Thu, 01/17/2019 - 3:20pm

[Anglican Communion News Service] Anglican Communion Secretary General Josiah Idowu-Fearon has received the inaugural Sir Ahmadu Bello Memorial Foundation 2019 Merit Award for Excellence in Promoting Religious Tolerance and Peace Building in Northern Nigeria, an award created to honor the late Sir Ahmadu Bello, KBE, the Sardauna of Sokoto and premier of the former Northern Region.

Read the full article here.

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Terror attack in Kenya leaves ‘trail of pain and untold suffering,’ church says

Thu, 01/17/2019 - 3:17pm

[Anglican Communion News Service] This week’s terror attack in Nairobi has “left behind a trail of pain and untold suffering among innocent and hardworking citizens,” the Anglican Church of Kenya said in a written statement. At least 21 people are known to have been killed after militants from al-Shabaab, a Somalia-based al Qaeda affiliate, attacked the DusitD2 hotel and business complex in Nairobi on Jan. 15. A further 19 people are still unaccounted for.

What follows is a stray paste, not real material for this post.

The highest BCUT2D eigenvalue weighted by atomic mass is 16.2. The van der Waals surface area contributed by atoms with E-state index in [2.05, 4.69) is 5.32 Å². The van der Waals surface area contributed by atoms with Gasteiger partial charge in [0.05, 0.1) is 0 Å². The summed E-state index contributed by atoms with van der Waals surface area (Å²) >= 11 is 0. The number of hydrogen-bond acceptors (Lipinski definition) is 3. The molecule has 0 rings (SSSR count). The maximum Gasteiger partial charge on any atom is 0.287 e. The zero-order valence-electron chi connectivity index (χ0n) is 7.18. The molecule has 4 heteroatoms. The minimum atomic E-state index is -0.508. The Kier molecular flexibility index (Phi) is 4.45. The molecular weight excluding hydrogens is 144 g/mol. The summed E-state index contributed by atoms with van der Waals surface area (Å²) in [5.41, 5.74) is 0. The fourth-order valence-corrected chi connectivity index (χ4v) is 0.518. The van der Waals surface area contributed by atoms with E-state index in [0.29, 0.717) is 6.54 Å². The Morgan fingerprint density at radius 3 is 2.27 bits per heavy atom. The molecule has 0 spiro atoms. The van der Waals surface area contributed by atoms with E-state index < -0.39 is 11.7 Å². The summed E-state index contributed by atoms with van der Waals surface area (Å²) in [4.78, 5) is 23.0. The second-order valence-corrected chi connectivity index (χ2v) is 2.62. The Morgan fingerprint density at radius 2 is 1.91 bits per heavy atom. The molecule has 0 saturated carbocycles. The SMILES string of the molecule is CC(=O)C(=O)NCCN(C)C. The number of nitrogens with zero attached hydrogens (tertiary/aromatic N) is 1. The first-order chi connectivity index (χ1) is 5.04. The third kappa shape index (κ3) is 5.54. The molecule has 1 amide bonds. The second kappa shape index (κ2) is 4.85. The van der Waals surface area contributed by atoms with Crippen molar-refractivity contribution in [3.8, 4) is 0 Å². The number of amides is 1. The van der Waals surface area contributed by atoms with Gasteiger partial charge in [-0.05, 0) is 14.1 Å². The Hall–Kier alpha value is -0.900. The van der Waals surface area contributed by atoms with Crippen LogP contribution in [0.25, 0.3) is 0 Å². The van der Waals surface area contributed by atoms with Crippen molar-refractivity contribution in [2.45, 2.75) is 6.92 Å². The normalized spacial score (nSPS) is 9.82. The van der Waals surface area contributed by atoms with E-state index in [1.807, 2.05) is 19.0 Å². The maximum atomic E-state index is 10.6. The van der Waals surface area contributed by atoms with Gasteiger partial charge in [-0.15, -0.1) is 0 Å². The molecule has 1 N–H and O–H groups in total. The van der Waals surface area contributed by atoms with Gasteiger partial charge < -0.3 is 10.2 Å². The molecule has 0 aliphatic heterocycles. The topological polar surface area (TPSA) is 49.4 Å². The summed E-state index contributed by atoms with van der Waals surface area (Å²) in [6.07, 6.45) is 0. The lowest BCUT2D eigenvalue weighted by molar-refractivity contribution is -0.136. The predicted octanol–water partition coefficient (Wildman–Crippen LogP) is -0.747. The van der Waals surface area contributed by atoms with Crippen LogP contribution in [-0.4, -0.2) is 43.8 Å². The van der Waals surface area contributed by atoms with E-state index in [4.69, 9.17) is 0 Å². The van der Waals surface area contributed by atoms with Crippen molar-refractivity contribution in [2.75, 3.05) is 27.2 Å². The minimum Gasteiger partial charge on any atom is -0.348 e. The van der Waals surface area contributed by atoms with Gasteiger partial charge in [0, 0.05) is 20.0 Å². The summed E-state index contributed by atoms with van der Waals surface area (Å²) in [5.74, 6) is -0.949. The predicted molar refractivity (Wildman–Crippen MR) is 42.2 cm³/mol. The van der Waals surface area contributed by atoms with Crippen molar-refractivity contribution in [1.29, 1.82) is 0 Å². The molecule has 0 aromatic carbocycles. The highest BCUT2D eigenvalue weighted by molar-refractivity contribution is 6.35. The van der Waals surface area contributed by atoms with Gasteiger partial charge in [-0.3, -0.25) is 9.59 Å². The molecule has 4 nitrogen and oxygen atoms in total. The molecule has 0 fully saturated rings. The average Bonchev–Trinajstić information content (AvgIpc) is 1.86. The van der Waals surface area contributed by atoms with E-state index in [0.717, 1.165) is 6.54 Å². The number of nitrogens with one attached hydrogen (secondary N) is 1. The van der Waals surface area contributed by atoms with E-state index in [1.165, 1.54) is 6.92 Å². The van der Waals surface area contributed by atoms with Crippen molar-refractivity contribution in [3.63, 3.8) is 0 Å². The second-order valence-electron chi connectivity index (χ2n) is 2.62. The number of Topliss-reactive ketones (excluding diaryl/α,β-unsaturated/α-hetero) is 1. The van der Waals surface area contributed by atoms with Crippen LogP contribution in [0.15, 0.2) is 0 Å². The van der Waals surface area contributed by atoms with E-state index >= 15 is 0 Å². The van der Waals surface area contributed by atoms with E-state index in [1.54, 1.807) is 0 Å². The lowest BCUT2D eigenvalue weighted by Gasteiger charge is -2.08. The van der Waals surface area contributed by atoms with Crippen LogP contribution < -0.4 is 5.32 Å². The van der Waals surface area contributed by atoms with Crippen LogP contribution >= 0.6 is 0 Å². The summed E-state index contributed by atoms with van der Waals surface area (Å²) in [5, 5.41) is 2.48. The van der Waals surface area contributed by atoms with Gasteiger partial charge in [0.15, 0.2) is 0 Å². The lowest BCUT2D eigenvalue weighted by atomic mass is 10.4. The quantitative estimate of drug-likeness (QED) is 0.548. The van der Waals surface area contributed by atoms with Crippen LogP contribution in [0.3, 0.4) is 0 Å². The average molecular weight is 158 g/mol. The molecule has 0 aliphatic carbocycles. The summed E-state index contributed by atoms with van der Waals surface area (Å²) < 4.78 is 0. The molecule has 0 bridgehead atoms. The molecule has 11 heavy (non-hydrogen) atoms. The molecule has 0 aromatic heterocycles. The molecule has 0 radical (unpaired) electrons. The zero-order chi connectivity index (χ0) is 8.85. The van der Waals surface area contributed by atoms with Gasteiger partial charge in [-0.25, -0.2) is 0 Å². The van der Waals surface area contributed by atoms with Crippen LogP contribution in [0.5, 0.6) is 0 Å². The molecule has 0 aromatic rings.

Read the full article here.

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Bishop of Zululand, Monument Makhanya, steps down after sexual misconduct allegation

Wed, 01/16/2019 - 11:30am

[Anglican Communion News Service] A bishop in the Anglican Church of Southern Africa has stepped down after being accused of sexual misconduct. The Sunday Times newspaper in Johannesburg reported at the weekend that Bishop Monument Makhanya has decided to stand down at the end of this month after a former deacon in the diocese lodged a complaint of sexual misconduct against him. Archbishop of Cape Town Thabo Makgoba told the Anglican Communion News Service that he would seek the input of the province’s Synod of Bishops in response to the resignation.

Read the entire article here.

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Zimbabwean Anglicans launch football team for new diocesan university

Wed, 01/16/2019 - 11:19am